This is an informative and fun book about 17 molecules or compounds that have been pivotal in history and shaped the course of civilization.  The author's descided to write this book to tell the stories of the fascinating connections between chemical structures and historical episodes, to uncover how seemingly unrelated events have depended on similar chemical structures, and to understand the extent to which the development of society has depended on the chemistry of certain compounds.  In other words, a book about chemistry in history.  Molecules such as spices, sugar, Vitamin C, the "pill", antibiotics, aspirin, rubber, chlorine gas, cellulose, silk, dyes and narcotics are examined.


This book also includes a large number of delightful molecular diagrams which help illustrate the role of molecular structure in function.  The authors compare molecular structures to show how they differ and how they are the same, and they illustrate how extremely small changes to a molecule sometimes produce profound effects.  Following the connections among the particular shapes and related properties of various molecules reveals the influence of chemical structures on the development of civilization.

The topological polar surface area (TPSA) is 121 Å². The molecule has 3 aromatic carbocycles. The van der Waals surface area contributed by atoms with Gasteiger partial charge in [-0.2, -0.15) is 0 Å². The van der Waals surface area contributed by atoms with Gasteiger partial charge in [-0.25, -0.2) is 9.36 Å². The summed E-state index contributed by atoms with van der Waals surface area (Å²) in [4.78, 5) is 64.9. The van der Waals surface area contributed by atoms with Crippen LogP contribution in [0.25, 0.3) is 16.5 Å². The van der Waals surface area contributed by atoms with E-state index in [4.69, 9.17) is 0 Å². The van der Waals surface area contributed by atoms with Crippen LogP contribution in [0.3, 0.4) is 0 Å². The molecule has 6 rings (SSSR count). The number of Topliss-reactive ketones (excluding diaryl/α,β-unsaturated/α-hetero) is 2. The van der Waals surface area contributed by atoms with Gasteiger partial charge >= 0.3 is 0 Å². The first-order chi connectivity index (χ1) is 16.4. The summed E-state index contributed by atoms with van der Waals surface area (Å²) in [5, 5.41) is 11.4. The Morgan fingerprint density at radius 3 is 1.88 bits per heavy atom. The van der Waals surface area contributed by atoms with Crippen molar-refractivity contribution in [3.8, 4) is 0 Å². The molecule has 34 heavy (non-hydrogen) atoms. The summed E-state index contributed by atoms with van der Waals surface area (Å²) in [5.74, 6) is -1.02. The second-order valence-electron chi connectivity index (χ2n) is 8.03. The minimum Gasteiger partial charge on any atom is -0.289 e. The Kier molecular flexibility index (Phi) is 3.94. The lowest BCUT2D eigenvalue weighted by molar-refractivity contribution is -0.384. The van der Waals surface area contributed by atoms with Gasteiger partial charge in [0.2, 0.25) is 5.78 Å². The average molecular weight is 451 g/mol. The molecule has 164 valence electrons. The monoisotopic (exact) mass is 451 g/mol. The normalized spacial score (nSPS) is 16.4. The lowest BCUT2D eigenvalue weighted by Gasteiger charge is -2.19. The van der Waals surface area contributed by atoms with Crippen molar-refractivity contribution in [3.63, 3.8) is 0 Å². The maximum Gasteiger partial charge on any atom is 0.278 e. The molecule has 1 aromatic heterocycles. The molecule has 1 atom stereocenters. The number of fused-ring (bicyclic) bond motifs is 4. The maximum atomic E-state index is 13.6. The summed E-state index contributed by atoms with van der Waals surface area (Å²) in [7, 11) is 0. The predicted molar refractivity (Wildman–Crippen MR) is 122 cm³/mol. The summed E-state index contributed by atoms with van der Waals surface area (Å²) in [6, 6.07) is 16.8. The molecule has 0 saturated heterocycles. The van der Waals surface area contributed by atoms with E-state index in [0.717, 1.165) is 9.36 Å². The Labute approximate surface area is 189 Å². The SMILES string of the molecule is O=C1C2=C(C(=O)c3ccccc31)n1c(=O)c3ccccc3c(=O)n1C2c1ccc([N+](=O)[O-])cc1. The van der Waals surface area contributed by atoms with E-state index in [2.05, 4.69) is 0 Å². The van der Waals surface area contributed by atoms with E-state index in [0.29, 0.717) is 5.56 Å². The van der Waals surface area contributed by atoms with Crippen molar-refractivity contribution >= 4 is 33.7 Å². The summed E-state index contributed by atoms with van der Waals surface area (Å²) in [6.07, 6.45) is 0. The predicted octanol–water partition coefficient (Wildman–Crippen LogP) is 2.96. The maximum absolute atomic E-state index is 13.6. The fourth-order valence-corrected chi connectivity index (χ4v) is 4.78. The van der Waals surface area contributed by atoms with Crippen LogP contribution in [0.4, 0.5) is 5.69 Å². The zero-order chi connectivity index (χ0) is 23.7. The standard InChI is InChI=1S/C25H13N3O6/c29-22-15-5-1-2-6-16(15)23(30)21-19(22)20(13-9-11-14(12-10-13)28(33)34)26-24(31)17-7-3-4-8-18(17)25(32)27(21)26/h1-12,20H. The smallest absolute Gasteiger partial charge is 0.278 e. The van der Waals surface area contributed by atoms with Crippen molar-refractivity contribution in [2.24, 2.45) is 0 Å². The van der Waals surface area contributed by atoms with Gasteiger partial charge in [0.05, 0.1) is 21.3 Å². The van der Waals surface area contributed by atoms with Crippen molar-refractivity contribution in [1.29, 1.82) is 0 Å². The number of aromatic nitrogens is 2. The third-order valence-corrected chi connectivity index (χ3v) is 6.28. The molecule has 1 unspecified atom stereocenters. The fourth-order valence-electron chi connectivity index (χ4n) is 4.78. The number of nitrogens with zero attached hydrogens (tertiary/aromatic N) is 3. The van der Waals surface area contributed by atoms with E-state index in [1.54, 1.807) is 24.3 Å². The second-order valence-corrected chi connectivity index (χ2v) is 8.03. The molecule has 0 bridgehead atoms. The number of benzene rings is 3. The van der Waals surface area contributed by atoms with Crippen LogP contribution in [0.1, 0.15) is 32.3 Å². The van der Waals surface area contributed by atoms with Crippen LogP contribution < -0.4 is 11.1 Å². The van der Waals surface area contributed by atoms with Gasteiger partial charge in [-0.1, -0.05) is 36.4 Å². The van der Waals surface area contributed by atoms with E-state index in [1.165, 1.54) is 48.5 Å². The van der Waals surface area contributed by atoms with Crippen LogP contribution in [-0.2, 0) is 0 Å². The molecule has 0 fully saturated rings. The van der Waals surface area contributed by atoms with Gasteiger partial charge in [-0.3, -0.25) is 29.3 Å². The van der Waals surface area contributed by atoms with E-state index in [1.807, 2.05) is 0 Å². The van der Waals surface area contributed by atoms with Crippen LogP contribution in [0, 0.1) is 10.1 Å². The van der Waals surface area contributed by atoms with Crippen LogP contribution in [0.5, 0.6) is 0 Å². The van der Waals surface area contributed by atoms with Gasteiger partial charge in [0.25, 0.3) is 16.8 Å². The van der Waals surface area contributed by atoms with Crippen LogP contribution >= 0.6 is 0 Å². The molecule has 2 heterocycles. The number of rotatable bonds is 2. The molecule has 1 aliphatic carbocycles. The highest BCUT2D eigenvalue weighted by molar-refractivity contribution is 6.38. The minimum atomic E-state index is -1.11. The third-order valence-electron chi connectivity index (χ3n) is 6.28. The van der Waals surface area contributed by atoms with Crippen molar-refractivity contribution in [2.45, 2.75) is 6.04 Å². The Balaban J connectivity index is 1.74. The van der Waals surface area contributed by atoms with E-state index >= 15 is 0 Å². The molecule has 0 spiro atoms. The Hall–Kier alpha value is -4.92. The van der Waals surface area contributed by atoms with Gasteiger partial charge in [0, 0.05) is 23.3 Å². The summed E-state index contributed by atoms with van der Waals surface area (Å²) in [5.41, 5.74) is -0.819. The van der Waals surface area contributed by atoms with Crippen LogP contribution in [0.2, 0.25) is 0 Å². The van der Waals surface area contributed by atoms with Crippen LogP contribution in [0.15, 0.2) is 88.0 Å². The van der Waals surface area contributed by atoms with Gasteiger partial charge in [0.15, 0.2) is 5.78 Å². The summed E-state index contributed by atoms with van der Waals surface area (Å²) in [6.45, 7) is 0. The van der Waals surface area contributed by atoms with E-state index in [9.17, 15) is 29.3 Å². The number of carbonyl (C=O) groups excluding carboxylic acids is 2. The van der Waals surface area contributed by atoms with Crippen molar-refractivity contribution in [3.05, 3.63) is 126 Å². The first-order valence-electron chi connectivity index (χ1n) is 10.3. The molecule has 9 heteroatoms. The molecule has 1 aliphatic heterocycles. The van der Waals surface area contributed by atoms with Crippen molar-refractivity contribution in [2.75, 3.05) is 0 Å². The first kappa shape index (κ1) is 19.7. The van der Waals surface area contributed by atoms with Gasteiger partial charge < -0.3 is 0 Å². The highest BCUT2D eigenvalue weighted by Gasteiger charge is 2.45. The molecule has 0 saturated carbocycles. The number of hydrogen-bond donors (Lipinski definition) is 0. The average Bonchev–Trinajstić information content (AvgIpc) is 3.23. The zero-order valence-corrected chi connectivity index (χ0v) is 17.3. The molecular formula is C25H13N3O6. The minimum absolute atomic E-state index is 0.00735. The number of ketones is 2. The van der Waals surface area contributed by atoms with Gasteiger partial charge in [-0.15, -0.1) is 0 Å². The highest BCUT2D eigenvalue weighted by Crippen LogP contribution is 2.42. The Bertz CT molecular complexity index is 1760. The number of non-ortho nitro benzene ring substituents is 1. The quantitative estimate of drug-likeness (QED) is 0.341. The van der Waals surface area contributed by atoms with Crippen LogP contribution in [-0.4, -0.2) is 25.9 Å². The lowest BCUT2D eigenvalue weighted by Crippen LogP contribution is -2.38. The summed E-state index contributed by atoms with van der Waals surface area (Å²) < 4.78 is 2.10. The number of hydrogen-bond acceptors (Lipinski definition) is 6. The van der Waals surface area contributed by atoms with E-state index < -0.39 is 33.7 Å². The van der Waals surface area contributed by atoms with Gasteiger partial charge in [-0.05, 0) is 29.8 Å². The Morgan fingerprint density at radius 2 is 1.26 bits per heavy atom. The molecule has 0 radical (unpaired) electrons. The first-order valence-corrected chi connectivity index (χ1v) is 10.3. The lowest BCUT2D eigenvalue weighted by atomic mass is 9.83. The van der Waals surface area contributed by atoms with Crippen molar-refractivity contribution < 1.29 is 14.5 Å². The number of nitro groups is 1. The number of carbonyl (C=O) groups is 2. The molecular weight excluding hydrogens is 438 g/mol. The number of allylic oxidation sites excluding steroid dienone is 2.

For the most part the authors manage their objectives, though a few chapters are rather thin on the chemistry side of history.  The book includes a selected bibliography, however, a more specific referencing method would have been more helpful for more detailed research.  This isn't an indepth book by any means, but it does provide a wealth of interesting information and food for thought.  




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text 2019-06-14 05:15
An Opinionated Post On The Recent Trends In Marijuana In The USA

Marijuana, also called a weed, pot or cannabis, was first cultivated in Asia, around 500 BC, before making its way to the rest of the world, including the USA. And this spread was aided by the fact that it is fast growing and easy to cultivate.